A study predicting that 40% of the US workforce will be self-employed by the year 2020 indicates just how much the gig economy will change the job landscape.  In the UK 30% of people are currently earning this way. Over the next few years we will see a marked change in the number and type of fixed job roles.  

So as more people become self-employed, will we need as many managers?  As more people work for themselves, it would be a logical to assume a reduced formal management structure.  According to the 2011 census, one in nine (10.9%) of the employed workforce in England and Wales is a ‘Manager, director or senior official’ (as cited in the ILM Research Paper 3, 2013) so this is worth attention.

A recent article suggests that it won’t be gardeners that lose their jobs to robots, but the managers of gardeners. It seems that touch, smell and vision are tricky human senses to automate, whereas reporting, accounting and handling company data are well within the reach of AI.  

If you are a task-orientated manager without much opportunity to regularly connect with your people/customer then this will require a studious rethink about how to remain useful in the decade ahead…

So, how fit are your leadership skills? And are you tracking the right bits? Systems can track your results, but only you can track your internal mindset and everyday behaviours throughout your leadership career. The most successful leaders of the future will be those with the soft skills to create strong emotional connections with people.

If you haven’t got one already, having a Personal Development Plan (PDP) is a useful bit of kit to help you transfer between projects, roles and organisations.  A PDP can be in whatever format you like, but if it has been a while since you reviewed and set some professional goals (or even just collated a folder of saved feedback emails) then make this a priority as a way to track your leadership fitness.  

Projects and priorities will come and go but you will be the one constant within your career.  Just watch you don’t get stuck getting busier and busier on tasks which could soon be outsourced to an AI or an intuitive robot such as Pepper.

So what’s it like being boss-less? I have worked for myself for nearly ten years now.  After the initial glee at being boss-free, there have been times when I have missed the concept of having a manager.  Someone to tell me to leave early on a Friday after a busy week, to help me prioritise a nightmare to-do list, or to acknowledge and appreciate pulling an all-nighter ahead of a deadline.  All that stuff that goes un-witnessed when you don’t report into a single person.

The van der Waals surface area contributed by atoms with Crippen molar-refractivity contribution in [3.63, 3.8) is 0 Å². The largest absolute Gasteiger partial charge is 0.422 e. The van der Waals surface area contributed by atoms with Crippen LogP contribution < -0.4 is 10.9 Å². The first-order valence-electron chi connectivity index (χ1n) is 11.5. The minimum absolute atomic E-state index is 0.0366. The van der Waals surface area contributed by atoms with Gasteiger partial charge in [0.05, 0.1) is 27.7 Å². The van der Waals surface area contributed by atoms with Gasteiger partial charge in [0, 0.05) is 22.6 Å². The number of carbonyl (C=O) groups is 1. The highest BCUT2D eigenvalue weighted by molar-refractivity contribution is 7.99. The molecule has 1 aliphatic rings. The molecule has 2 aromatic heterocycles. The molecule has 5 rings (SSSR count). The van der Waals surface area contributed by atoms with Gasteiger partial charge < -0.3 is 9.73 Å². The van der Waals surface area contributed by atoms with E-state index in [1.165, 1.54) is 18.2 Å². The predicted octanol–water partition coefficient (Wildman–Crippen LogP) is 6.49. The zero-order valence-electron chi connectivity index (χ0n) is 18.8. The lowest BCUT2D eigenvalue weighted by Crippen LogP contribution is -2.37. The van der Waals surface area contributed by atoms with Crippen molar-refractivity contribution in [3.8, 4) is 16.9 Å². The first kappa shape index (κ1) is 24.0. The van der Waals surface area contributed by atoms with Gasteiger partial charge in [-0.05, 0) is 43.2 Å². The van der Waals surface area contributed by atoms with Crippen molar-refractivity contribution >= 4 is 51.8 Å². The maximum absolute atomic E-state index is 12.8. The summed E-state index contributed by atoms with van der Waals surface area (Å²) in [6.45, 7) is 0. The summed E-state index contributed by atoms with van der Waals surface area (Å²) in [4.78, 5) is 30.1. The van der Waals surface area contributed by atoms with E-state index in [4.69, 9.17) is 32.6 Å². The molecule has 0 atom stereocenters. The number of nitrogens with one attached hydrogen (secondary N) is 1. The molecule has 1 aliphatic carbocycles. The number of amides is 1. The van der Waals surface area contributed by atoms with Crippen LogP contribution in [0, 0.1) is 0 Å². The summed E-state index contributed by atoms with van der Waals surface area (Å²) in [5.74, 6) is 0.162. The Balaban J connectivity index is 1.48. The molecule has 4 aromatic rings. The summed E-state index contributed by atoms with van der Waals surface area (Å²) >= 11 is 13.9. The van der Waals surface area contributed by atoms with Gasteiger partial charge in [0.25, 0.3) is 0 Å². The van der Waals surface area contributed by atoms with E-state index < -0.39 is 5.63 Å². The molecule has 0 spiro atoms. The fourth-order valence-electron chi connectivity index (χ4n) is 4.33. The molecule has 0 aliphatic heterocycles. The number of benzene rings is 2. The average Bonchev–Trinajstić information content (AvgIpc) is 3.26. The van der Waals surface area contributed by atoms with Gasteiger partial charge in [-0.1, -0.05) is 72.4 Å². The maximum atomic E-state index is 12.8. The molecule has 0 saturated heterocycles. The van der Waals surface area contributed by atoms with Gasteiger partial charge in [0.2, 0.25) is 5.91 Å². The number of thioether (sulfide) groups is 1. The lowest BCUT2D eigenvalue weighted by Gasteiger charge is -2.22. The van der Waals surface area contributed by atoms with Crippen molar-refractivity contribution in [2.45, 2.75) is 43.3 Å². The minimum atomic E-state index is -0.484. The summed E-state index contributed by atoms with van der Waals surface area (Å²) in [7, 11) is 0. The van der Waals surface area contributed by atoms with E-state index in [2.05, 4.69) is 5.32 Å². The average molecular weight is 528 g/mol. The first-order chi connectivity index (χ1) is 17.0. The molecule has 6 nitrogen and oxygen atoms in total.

Having said that: has every boss of yours done that for you? According to most employee engagement surveys, probably not.  So, like many freelancers, I ‘self-serve’ by surrounding myself with great people – clients, colleagues, suppliers, associates etc, and we all gee each other along as and when required.

As the gig economy increases, we will see even more shared public workspaces as team structures move from physical to virtual.  Because there are definitely times where we all need a bit of positive leadership in our lives.

So where do managers add their greatest value?  There’s so much going on in the world right now, how does a manager remain employable?  As Google continues to evolve its apps onto a neural network (AI), we too need to evolve what it means to be a great boss in the near future.  As more automation hits the white-collar jobs, there is still just about time to evolve.  

How? Move from the doing into the being of leadership.  Focus on what I call the 4C behaviours – caring, collaboration, curiosity and creativity.  These are trickier behaviours to automate because they defy pattern, so these will have a longer shelf life.  They require effort as each is a conscious choice to bother in that moment, so not everyone will want to do it.  

But as the volume of easy/routine jobs decreases, we might as well get practising now..  ‘How can I be more caring/collaborative/curious/creative today?’ could be the smartest daily question a manager asks.  Just think how great it will be to be led by a boss who thinks like that!

The robots are coming….who will be doing their annual appraisals?

Laura x